During the Middle Ages in western Europe, while the Julian calendar was still in use, authorities moved New Year's Day variously depending upon locale to one of several other days among them: 1 March, 25 March, Easter, 1 September, and 25 December. These New Year's Day changes generally reverted to using January 1 before or during the various local adoptions of the Gregorian calendar, beginning in 1582. The change from March 25 - Lady Day, one of the four quarter days to January 1 took place in Scotland in 1600, before the ascension of James VI of Scotland to the throne of England in 1603 and well before the formation of the Kingdom of Great Britain in 1707. In England and Wales (and in all British dominions, including Britain's American colonies), 1751 began on March 25 and lasted 282 days, and 1752 began on January 1. For more information about the changeover from the Julian calendar to the Gregorian calendar and the effect on the dating of historical events etc.
A great many other calendars new year pictures have seen use historically in different parts of the world; some such calendars count years numerically while others do not. The expansion of Western culture during recent centuries has seen such widespread official adoption of the Gregorian calendar that its recognition and that of January 1 as the New Year has become virtually global. (Note for example the New Year celebrations held in Dubai to mark the start of 2014 which broke the world record for the most fireworks set off in a single display lasting for six minutes and including the use of over 500,000 fireworks.)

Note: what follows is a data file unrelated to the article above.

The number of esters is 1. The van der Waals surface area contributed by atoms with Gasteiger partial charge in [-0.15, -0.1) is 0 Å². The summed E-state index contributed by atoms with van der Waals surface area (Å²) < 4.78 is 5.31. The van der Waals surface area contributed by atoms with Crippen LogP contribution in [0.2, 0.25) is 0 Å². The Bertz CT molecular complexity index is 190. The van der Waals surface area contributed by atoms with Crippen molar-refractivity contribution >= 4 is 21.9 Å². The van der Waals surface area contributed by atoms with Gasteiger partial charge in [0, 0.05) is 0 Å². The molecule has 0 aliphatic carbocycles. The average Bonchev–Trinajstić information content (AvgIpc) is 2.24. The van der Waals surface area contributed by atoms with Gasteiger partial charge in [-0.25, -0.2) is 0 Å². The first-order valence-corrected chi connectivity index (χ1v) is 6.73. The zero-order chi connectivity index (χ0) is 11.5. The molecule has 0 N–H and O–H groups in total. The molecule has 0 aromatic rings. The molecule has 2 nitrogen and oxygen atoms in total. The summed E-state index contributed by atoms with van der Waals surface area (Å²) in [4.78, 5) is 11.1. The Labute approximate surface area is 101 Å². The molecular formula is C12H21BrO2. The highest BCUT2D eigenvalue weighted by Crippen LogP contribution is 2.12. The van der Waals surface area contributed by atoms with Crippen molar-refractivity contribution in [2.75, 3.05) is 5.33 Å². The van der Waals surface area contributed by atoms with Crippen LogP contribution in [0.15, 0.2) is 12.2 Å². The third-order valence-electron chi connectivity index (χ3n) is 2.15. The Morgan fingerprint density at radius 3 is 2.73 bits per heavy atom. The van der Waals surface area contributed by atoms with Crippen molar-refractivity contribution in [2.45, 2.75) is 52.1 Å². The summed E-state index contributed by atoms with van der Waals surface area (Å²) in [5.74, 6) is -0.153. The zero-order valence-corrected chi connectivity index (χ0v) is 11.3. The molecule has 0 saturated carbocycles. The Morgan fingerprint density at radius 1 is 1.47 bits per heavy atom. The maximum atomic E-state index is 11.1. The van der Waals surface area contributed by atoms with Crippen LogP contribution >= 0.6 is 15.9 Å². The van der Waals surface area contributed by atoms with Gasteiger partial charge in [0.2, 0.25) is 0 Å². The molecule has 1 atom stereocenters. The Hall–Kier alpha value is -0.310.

Nevertheless, regional or local use of other calendars persists, along with the cultural and religious practices that accompany them. Many places also celebrate New Year at the times determined by these other calendars. In Latin America the observation of traditions belonging to various native cultures continues according to their own calendars, despite the domination of recently arrived cultures. The most common dates of modern New Year's 2016 celebrations are listed below, ordered and grouped by their alignment relative to the Gregorian calendar.
postcard or post card Happy New Year 2016 is a rectangular piece of thick paper or thin cardboard intended for writing and mailing without an envelope. Shapes other than rectangular may also be used. There are novelty exceptions, such as wood postcards, made of thin wood, and copper postcards sold in the Copper Country of the U.S. state of Michigan, and coconut "postcards" from tropical islands. You can sent happy new year 2016 wallpaper for gift to my friends.